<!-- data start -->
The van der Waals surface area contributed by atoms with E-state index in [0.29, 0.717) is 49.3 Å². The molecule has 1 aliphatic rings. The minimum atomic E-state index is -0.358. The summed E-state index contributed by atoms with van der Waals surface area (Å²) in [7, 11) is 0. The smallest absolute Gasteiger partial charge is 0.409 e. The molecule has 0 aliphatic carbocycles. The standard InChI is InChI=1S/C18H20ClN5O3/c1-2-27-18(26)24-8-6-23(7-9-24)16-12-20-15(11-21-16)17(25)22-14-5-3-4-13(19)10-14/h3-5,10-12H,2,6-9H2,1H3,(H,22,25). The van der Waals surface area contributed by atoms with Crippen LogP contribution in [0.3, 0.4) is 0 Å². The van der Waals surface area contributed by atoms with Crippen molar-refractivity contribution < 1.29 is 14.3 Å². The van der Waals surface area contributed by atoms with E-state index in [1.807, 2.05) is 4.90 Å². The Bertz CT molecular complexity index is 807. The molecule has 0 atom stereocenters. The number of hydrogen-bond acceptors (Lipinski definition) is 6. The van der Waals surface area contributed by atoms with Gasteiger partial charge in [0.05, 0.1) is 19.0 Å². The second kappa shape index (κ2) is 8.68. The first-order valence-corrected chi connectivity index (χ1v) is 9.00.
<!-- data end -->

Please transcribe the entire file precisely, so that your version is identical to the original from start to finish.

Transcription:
The van der Waals surface area contributed by atoms with E-state index in [0.29, 0.717) is 49.3 Å². The molecule has 1 aliphatic rings. The minimum atomic E-state index is -0.358. The summed E-state index contributed by atoms with van der Waals surface area (Å²) in [7, 11) is 0. The smallest absolute Gasteiger partial charge is 0.409 e. The molecule has 0 aliphatic carbocycles. The standard InChI is InChI=1S/C18H20ClN5O3/c1-2-27-18(26)24-8-6-23(7-9-24)16-12-20-15(11-21-16)17(25)22-14-5-3-4-13(19)10-14/h3-5,10-12H,2,6-9H2,1H3,(H,22,25). The van der Waals surface area contributed by atoms with Crippen LogP contribution in [0.3, 0.4) is 0 Å². The van der Waals surface area contributed by atoms with Crippen molar-refractivity contribution < 1.29 is 14.3 Å². The van der Waals surface area contributed by atoms with E-state index in [1.807, 2.05) is 4.90 Å². The Bertz CT molecular complexity index is 807. The molecule has 0 atom stereocenters. The number of hydrogen-bond acceptors (Lipinski definition) is 6. The van der Waals surface area contributed by atoms with Gasteiger partial charge in [0.05, 0.1) is 19.0 Å². The second kappa shape index (κ2) is 8.68. The first-order valence-corrected chi connectivity index (χ1v) is 9.00.